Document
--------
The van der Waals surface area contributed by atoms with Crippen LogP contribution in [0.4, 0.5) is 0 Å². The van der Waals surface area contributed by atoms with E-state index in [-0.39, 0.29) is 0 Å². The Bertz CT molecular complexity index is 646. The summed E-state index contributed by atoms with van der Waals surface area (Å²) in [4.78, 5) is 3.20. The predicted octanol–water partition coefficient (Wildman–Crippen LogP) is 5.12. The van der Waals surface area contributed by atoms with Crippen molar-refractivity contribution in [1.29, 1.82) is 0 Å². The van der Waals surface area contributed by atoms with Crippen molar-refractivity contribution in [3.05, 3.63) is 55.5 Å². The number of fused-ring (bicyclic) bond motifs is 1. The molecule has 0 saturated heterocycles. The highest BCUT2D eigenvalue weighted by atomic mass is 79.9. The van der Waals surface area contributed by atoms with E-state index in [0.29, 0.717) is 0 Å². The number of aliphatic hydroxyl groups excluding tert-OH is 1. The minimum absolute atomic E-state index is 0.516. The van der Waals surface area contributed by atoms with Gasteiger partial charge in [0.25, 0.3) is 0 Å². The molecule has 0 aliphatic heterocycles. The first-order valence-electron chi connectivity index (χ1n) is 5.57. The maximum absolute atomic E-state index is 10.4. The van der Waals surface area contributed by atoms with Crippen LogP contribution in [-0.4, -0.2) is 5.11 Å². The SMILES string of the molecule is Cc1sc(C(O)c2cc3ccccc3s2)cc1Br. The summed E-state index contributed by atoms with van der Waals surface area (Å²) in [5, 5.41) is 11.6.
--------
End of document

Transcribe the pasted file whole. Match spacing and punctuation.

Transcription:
The van der Waals surface area contributed by atoms with Crippen LogP contribution in [0.4, 0.5) is 0 Å². The van der Waals surface area contributed by atoms with E-state index in [-0.39, 0.29) is 0 Å². The Bertz CT molecular complexity index is 646. The summed E-state index contributed by atoms with van der Waals surface area (Å²) in [4.78, 5) is 3.20. The predicted octanol–water partition coefficient (Wildman–Crippen LogP) is 5.12. The van der Waals surface area contributed by atoms with Crippen molar-refractivity contribution in [1.29, 1.82) is 0 Å². The van der Waals surface area contributed by atoms with Crippen molar-refractivity contribution in [3.05, 3.63) is 55.5 Å². The number of fused-ring (bicyclic) bond motifs is 1. The molecule has 0 saturated heterocycles. The highest BCUT2D eigenvalue weighted by atomic mass is 79.9. The van der Waals surface area contributed by atoms with E-state index in [0.29, 0.717) is 0 Å². The number of aliphatic hydroxyl groups excluding tert-OH is 1. The minimum absolute atomic E-state index is 0.516. The van der Waals surface area contributed by atoms with Gasteiger partial charge in [0.25, 0.3) is 0 Å². The molecule has 0 aliphatic heterocycles. The first-order valence-electron chi connectivity index (χ1n) is 5.57. The maximum absolute atomic E-state index is 10.4. The van der Waals surface area contributed by atoms with Crippen LogP contribution in [-0.4, -0.2) is 5.11 Å². The SMILES string of the molecule is Cc1sc(C(O)c2cc3ccccc3s2)cc1Br. The summed E-state index contributed by atoms with van der Waals surface area (Å²) in [5, 5.41) is 11.6.